Saturday, 28 May 2016

Weekend Update 28/05/2016 – Monaco v Indy.

Brexit Countdown Clock.

Brexit Quote of the Day.
Faced with the choice between changing one's mind on the EUSSR and proving that there is no need to do so, Dodgy Dave Cameron gets busy on the proof.

With apologies to John Kenneth Galbraith

This holiday weekend in the UK and USA, we focus on the weakening health of the US economy. While Americans watch the 100th running of the Indy 500 this weekend, the rest of the world watches the 73rd Monaco Grand Prix, waiting to see if the two over rated Mercedes drivers will again crash into each other, we see a slow motion train wreck happening across the Atlantic. The Fedster’s free cash in the Wall Street casino seems to have lost its effectiveness. The reality of the sickening mainstream economy has set up the financialised casino for another ”black” Xday, as reality intrudes.  

Let’s see now, Monaco or Indianapolis? Which would you choose?

Earnings fall at fastest rate since the Great Recession

Published: May 26, 2016 4:33 p.m. ET

S&P 500 first-quarter earnings declined for the fourth straight quarter, and more sharply than in any quarter since 2009

First-quarter earnings season is close to over, and the numbers it’s produced are as gloomy as they have been since the Great Recession.

Overall profit for S&P 500 companies was the weakest in 6 1/2 years. The financial sector showed a double-digit percentage decline, while even stodgy utilities saw earnings fall into the red as unusual weather weighed.

After selling assets, cutting capital expenditures and buying back their own shares at a record pace in recent years, companies are now clearly struggling to produce any kind of growth.

“The global economic slowdown over the past couple of years certainly has weighed on U.S. company revenues, which have weakened further due to the strong dollar since late 2014,” said Ed Yardeni, president and chief investment strategist at Yardeni Research, in a note. “In turn, the weakness in revenues and earnings has undoubtedly weighed on U.S. companies’ spending in the U.S. and overseas.”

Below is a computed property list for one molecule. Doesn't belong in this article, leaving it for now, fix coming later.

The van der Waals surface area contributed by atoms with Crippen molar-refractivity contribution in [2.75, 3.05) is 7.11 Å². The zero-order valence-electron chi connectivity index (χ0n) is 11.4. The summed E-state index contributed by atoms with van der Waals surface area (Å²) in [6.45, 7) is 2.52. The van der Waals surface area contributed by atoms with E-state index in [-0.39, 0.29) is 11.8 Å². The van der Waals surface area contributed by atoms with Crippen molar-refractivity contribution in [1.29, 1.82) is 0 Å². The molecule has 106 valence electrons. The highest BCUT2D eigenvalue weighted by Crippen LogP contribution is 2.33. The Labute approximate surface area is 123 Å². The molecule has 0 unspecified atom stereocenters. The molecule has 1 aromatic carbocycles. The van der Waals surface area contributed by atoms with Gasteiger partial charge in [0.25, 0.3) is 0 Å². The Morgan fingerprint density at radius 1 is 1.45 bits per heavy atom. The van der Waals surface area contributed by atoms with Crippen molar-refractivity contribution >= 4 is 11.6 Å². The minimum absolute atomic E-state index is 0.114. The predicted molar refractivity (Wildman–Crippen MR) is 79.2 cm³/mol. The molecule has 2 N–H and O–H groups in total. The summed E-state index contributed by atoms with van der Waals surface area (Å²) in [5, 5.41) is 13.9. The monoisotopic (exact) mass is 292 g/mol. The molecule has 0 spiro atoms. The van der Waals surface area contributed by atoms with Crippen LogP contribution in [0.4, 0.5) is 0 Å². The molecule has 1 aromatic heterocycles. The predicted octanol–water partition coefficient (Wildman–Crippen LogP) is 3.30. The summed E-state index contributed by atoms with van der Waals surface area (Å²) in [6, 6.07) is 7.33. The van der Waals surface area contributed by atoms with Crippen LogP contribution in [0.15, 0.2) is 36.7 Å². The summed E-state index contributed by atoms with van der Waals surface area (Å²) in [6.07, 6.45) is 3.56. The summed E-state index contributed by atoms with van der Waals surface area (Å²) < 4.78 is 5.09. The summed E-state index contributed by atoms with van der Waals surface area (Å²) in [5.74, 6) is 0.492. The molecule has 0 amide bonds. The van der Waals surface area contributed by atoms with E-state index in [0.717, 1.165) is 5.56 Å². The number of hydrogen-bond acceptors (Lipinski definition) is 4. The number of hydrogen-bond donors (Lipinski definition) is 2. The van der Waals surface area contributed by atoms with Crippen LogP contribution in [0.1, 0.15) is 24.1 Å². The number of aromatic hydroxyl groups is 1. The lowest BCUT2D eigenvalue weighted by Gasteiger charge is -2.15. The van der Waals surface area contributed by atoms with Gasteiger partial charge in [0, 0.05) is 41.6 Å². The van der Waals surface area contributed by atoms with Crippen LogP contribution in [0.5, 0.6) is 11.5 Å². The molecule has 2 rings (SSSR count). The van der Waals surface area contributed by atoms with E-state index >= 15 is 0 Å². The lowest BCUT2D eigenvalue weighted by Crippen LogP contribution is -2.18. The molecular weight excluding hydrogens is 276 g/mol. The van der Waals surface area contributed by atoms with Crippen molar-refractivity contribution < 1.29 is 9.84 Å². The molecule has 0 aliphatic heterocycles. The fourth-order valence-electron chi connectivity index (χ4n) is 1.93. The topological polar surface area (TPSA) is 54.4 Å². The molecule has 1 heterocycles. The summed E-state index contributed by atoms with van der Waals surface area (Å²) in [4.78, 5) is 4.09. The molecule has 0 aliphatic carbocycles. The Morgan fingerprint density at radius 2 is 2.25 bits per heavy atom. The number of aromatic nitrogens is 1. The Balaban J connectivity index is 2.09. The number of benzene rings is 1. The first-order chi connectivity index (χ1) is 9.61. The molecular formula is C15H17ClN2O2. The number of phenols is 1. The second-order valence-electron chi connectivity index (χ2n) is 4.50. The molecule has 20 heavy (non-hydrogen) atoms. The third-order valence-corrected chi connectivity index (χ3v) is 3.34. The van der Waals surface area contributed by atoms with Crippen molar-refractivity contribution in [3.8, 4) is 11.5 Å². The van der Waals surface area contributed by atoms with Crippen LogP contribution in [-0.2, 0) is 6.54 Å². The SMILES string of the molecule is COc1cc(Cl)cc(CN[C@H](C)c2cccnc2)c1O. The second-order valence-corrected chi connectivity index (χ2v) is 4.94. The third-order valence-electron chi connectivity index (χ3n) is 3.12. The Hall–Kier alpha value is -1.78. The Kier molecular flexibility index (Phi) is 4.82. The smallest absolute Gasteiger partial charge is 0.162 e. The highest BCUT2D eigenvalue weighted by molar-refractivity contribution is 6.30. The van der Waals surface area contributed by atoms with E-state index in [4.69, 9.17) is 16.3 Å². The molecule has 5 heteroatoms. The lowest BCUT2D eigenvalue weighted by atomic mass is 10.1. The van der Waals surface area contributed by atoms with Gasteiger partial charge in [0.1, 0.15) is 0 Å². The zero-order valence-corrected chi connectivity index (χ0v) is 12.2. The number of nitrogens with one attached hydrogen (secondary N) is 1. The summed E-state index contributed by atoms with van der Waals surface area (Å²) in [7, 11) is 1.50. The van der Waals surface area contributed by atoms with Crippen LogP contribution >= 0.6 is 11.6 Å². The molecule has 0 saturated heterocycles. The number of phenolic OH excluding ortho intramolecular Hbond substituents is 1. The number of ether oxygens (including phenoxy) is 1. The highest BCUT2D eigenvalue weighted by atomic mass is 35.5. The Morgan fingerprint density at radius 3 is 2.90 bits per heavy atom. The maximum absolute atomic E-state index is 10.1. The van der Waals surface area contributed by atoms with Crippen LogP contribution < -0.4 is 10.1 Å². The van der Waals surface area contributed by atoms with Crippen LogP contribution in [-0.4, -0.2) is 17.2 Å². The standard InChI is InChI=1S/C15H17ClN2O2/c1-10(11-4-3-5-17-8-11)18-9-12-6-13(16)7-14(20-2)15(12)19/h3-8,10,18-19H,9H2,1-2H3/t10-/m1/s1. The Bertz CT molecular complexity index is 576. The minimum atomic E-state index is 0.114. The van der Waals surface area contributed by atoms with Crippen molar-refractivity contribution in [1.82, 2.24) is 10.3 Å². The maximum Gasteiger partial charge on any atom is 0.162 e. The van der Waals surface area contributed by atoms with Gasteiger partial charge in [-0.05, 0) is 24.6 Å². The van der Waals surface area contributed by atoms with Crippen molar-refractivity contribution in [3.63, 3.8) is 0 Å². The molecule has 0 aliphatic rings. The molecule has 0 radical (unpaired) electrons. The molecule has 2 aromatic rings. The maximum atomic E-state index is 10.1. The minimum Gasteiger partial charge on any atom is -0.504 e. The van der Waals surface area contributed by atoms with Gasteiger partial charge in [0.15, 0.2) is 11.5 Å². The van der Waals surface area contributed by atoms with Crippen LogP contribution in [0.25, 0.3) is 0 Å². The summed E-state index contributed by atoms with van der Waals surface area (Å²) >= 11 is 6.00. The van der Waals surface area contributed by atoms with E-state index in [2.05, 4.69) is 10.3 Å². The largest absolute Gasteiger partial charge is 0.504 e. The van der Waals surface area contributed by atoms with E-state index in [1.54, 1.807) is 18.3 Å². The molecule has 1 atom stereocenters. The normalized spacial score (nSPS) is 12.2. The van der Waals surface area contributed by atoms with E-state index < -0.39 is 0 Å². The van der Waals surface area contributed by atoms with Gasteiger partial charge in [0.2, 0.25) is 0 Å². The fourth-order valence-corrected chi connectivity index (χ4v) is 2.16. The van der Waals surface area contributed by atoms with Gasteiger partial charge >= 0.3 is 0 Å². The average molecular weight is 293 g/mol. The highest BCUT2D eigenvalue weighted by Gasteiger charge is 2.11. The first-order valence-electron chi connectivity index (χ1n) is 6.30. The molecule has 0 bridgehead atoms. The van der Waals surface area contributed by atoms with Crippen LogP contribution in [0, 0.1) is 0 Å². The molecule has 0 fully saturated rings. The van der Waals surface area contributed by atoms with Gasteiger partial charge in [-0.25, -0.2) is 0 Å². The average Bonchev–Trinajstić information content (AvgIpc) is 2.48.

A full 98.4% of S&P 500 companies have now reported through early Thursday, and profit measured by earnings per share is down 7% from a year ago, according to FactSet. On the heels of a 3.2% decline in the fourth quarter, that marks the fourth straight quarter of year-over-year earnings declines, and it was the biggest drop since the third quarter of 2009.

Against a background of low oil prices, energy was the worst performer, with a staggering 108% decline for the quarter, according to FactSet. Many energy companies posted heavy losses for the quarter, several defaulted on their debt, and some were forced into bankruptcy. The materials subsector was second weakest with a 14.5 % decline, followed by the financial sector, which was down 12.2%.

Banking profit was hurt by weak trading, as well as souring loans to the energy sector. And while oil traded back above $50 a barrel earlier Thursday for the first time this year, easing some concerns about its prolonged slump, banks are not out of the woods.

“Oilfield services loan losses likely lag E&P loan losses by as much as 12 months,” SunTrust Robinson Humphrey analysts wrote in an early note. “Therefore, we expect more downgrades and loan losses for these credits in 2016. These borrowers likely face a slower recovery as well.”

Here’s how investors are duped each earnings season

Published: May 26, 2016 3:10 p.m. ET

Made-up numbers are creating confusion and misery

A year ago, we explained the many ways companies make reading their quarterly earnings reports a miserable task.

We weren’t just whining. We wanted to remind companies that our readers regularly tell us they struggle to understand earnings announcements, and our job is to decode them for investors. Making that difficult isn’t helping anyone.

We noted that some of their tactics — inventing or manipulating numbers, using meaningless jargon, distributing lame executive quotes, and more — can be outright damaging, eroding investor trust and creating skepticism.

We hoped they’d change their ways.

We’re sorry to say that today, as another earnings season draws to a close, things are even worse.